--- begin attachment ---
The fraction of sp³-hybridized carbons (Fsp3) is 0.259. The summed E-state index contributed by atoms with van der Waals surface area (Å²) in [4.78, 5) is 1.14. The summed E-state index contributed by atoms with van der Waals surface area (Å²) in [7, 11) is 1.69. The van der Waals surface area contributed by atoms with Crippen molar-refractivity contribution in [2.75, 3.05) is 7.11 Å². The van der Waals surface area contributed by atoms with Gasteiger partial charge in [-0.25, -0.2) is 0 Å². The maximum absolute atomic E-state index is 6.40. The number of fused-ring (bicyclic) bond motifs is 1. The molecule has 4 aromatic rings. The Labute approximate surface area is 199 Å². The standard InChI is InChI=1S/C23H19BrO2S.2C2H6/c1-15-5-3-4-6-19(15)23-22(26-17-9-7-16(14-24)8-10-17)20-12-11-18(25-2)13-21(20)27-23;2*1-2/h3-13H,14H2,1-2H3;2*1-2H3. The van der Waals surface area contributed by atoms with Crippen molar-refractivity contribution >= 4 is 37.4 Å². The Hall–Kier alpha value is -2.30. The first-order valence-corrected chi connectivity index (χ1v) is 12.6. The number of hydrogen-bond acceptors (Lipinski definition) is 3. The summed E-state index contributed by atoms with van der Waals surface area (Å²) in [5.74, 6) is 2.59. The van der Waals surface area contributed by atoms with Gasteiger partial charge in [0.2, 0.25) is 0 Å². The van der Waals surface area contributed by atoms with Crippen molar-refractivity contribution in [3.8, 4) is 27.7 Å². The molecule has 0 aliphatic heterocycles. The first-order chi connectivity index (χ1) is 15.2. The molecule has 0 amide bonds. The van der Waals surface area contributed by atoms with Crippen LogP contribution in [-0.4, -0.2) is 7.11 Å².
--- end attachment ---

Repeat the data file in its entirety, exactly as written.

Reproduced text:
The fraction of sp³-hybridized carbons (Fsp3) is 0.259. The summed E-state index contributed by atoms with van der Waals surface area (Å²) in [4.78, 5) is 1.14. The summed E-state index contributed by atoms with van der Waals surface area (Å²) in [7, 11) is 1.69. The van der Waals surface area contributed by atoms with Crippen molar-refractivity contribution in [2.75, 3.05) is 7.11 Å². The van der Waals surface area contributed by atoms with Gasteiger partial charge in [-0.25, -0.2) is 0 Å². The maximum absolute atomic E-state index is 6.40. The number of fused-ring (bicyclic) bond motifs is 1. The molecule has 4 aromatic rings. The Labute approximate surface area is 199 Å². The standard InChI is InChI=1S/C23H19BrO2S.2C2H6/c1-15-5-3-4-6-19(15)23-22(26-17-9-7-16(14-24)8-10-17)20-12-11-18(25-2)13-21(20)27-23;2*1-2/h3-13H,14H2,1-2H3;2*1-2H3. The van der Waals surface area contributed by atoms with Crippen molar-refractivity contribution >= 4 is 37.4 Å². The Hall–Kier alpha value is -2.30. The first-order valence-corrected chi connectivity index (χ1v) is 12.6. The number of hydrogen-bond acceptors (Lipinski definition) is 3. The summed E-state index contributed by atoms with van der Waals surface area (Å²) in [5.74, 6) is 2.59. The van der Waals surface area contributed by atoms with Gasteiger partial charge in [0.2, 0.25) is 0 Å². The van der Waals surface area contributed by atoms with Crippen molar-refractivity contribution in [3.8, 4) is 27.7 Å². The molecule has 0 aliphatic heterocycles. The first-order chi connectivity index (χ1) is 15.2. The molecule has 0 amide bonds. The van der Waals surface area contributed by atoms with Crippen LogP contribution in [-0.4, -0.2) is 7.11 Å².